Taylor Swift has a Taylor Swift problem
If you even have a vague curiosity when it comes to the new Taylor Swift album, you might be wondering why Reputation is nowhere to be found on your preferred streaming platform of choice.
In the immortal words of Heath Ledger’s Joker, it’s all part of the plan.
Call it questionable, call it smart, or follow Swift’s explicit direction and 'Call It What You Want'… the strategy works. With Reputation temporarily withheld from the likes of Apple Music and Spotify, the physical product sold over 700,000 copies on its first day of release, a figure unmatched by any album over a full week this year.
As 2017 draws to a close, we’re at a strange crossroads in terms of what to expect from the current crop of music superstars. There’s a certain cynicism associated with major releases now, where albums feel deliberately bloated in order to dominate the pop landscape, as seen in March when Ed Sheeran took up places 1-16 on the Irish Singles Chart.
Contrast that with a multitude of political statements from heavy hitters in the entertainment world alongside a growing movement demanding social change, and it’s not unreasonable to ask more of Taylor Swift, not least when she’s tasking lawyers to crush lowly bloggers who dare disparage her name.
Swift has been increasingly called upon to use her voice and status as a role model to millions of young women, be it to support charitable causes, condemn acts of terrorism, and denounce the rise of the alt-right, with whom she has been indirectly associated. While her silence on such issues cannot be determined as endorsement, it is nonetheless a curiously passive stance to adopt.
But let’s turn to her latest long form statement, and why it feels quite hollow regardless of impressive sales figures. It might feel unfair to criticise solo performers for failing to look beyond themselves in search of their art, but Swift’s particular brand of self-obsession feels especially glaring when placed next to the knowing bravado of Kanye West, the fearlessness of Ariana Grande, the feminist power-pop of Dua Lipa, the communal expression of Stormzy, and the daring evolution of Selena Gomez.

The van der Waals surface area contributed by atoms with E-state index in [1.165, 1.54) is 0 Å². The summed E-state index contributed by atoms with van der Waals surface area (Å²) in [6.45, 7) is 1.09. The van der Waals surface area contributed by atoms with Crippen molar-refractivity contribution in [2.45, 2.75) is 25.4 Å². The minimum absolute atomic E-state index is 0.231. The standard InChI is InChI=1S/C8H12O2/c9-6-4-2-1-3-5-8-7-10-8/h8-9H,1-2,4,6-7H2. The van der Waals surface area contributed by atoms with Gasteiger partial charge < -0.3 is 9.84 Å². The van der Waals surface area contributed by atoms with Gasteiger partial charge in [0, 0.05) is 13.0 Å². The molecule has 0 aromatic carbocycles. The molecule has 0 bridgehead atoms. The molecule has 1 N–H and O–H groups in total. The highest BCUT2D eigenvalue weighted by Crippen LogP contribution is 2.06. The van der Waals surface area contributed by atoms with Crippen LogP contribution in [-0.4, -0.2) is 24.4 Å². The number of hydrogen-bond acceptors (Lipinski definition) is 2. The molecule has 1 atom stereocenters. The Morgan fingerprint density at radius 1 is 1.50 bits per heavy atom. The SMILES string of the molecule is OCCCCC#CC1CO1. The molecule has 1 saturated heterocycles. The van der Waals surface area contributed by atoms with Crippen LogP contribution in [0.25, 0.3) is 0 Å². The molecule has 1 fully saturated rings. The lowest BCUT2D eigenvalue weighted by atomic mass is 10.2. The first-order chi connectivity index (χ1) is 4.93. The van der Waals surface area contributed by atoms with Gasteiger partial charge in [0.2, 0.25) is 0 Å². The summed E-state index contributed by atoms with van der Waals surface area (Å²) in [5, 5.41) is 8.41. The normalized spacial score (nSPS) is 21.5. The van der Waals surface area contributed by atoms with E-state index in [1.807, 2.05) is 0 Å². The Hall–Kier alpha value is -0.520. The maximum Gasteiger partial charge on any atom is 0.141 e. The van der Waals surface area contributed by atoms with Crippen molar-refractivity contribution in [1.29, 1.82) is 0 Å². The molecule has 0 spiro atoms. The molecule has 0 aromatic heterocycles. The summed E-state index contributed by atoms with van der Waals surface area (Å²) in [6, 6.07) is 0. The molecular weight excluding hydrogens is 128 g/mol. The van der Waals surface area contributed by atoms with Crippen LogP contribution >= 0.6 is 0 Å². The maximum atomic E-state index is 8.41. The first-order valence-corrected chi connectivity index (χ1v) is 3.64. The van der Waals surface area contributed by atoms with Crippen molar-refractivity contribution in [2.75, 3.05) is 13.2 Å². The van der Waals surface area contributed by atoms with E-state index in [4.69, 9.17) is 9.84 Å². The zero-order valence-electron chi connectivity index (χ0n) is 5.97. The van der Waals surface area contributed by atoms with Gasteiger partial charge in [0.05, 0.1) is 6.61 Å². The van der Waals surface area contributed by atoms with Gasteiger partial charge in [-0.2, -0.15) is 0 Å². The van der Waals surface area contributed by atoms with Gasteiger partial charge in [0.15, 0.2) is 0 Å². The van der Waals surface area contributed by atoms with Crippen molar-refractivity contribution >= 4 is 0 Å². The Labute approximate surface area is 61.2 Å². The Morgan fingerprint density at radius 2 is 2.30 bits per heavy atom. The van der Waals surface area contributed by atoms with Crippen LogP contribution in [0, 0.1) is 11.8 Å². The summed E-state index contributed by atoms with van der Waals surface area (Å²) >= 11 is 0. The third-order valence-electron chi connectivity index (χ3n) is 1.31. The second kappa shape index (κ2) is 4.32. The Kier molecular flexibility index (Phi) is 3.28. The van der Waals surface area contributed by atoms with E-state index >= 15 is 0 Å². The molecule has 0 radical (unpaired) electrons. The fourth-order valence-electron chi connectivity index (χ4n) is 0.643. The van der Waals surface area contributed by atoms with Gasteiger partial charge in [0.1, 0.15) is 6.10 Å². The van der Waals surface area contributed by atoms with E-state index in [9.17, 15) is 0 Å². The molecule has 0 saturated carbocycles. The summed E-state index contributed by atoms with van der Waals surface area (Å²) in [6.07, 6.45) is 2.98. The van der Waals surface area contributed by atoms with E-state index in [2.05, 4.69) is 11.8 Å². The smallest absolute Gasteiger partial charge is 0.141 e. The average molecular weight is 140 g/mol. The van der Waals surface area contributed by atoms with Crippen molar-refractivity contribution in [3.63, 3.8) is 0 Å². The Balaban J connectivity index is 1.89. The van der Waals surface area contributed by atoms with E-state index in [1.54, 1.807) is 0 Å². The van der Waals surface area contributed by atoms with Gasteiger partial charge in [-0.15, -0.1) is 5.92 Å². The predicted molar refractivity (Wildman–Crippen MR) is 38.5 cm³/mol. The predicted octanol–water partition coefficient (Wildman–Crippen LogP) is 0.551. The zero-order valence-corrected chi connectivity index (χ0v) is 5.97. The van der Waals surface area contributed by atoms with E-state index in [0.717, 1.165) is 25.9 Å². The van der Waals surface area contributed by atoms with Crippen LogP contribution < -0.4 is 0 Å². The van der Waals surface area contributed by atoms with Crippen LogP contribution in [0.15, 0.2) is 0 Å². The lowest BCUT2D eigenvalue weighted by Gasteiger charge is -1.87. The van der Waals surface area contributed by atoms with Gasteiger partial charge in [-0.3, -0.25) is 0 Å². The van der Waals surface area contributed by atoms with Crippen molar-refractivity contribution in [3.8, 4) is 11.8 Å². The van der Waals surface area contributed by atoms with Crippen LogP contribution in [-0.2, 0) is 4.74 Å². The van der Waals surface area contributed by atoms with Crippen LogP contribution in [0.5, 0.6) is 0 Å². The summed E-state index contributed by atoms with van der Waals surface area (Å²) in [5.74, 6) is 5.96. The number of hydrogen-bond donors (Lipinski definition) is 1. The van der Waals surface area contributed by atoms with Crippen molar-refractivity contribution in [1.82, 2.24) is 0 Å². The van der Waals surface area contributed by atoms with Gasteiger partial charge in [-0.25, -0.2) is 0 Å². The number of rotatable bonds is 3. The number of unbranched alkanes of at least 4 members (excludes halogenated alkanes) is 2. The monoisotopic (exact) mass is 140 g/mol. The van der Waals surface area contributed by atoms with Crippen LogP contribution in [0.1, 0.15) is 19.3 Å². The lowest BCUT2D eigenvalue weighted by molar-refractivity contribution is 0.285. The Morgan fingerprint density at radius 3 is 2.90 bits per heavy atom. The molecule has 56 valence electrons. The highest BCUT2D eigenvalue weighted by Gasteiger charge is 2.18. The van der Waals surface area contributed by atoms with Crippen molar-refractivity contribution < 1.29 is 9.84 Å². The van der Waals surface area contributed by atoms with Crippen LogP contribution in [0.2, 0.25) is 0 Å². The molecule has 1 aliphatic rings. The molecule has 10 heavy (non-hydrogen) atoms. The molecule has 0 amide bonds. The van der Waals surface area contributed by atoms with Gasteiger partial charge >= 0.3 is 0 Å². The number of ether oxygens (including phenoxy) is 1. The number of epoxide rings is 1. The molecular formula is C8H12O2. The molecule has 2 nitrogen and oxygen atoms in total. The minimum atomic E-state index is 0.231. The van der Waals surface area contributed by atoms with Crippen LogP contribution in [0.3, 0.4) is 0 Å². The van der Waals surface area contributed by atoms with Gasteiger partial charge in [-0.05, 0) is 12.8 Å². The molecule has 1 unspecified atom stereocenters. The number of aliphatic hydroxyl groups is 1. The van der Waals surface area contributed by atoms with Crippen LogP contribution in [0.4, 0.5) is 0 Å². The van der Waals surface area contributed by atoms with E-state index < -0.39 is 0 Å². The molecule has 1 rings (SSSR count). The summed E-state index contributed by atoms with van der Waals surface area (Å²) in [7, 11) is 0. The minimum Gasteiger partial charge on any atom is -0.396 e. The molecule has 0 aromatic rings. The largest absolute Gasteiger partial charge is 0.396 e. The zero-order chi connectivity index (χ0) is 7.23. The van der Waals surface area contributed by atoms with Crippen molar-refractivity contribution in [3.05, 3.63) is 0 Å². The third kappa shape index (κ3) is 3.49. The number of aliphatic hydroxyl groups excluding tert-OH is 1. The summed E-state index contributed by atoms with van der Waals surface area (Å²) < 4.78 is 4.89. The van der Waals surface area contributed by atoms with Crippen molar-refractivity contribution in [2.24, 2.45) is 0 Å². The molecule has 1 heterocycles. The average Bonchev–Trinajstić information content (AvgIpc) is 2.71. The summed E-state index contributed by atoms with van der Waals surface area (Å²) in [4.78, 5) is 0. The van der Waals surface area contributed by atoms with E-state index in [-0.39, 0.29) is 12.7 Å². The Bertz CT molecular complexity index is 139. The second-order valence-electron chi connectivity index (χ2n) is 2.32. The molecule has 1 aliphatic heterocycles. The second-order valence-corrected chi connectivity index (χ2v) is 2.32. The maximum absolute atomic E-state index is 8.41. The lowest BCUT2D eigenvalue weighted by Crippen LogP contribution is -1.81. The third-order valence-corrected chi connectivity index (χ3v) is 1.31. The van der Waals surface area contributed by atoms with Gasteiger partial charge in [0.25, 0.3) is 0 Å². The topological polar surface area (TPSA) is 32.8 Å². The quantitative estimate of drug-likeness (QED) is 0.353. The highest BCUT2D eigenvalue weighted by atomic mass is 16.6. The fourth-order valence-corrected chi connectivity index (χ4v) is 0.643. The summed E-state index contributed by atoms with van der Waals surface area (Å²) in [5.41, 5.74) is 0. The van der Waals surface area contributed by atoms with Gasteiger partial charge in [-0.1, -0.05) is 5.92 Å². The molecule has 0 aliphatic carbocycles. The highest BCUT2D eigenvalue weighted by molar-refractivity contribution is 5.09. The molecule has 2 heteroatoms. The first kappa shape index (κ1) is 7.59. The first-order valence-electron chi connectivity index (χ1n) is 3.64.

All of the above are self-referential artists, as are countless more. Write what you know, after all. Swift, however, approaches her sixth studio album as an adolescent might regard their first diary entry. Case in point - Reputation’s provocative lead single; the overstuffed, Right Said Fred-invoking ‘Look What You Made Me Do’ is a career nadir from a song-writing point of view, and ultimately proves too snarky for its own good.
From the parade of Taylor Swifts that duly assemble at the end of the video to the inadvertent victim complex underlining of the title, ‘Look What You Made Me Do’ is the perfect trailer for an hour of superficial petulance where lyrical content essentially boils down to one of three things; people that Swift isn’t terribly fond of (unnamed, but armchair detectives won’t be troubled), generic fantasy romance escapades, and her perceived put-upon sense of self.
She may proclaim that the “old Taylor” is dead, but Reputation picks like a vulture from the Swiftian canon in a manner as cold as the mechanics involved in its creation. In embracing conventional pop tropes so enthusiastically, Swift finds herself in the decidedly unfamiliar position of also-ran. Reputation is an album where you can hear every production trick and the money behind them. The presence of writer/producers Max Martin and Jack Antonoff is predictable, as is the focus group streamlining of chart-friendly pop and R&B.
One notable box goes relatively un-ticked. Reputation is curiously light on guest appearances – let’s not forget who the star is, after all – opting to unite Future and Ed Sheeran on ‘End Game’, a track that allows the former to sleepwalk to a fruitful payday as the latter once again indulges in his passion for spitting really awkward rhymes.
But it’s The Taylor Swift Show, and that’s a problem when bitter grudges and self-serving sentiment fight for attention amidst tame matters of the heart. At just 27, Swift now represents the old guard. She’s too big of a name to get completely left behind, but this is a regression. Katy Perry may have provoked a backlash when she floated the idea of creating “purposeful pop” but there’s something in that, even if she herself failed to make good on said promise.
As her Reputation connects with a paying, if not baying, audience, it’s hard to fathom that Taylor Swift is planning on course-correction any time soon, and that’s a shame. “I swear I don’t love the drama; it loves me,” she remarks on the aforementioned Sheeran/Future team-up. It’s a tired line, one that even the longest-serving fan can’t possibly find revelatory or the least bit true.
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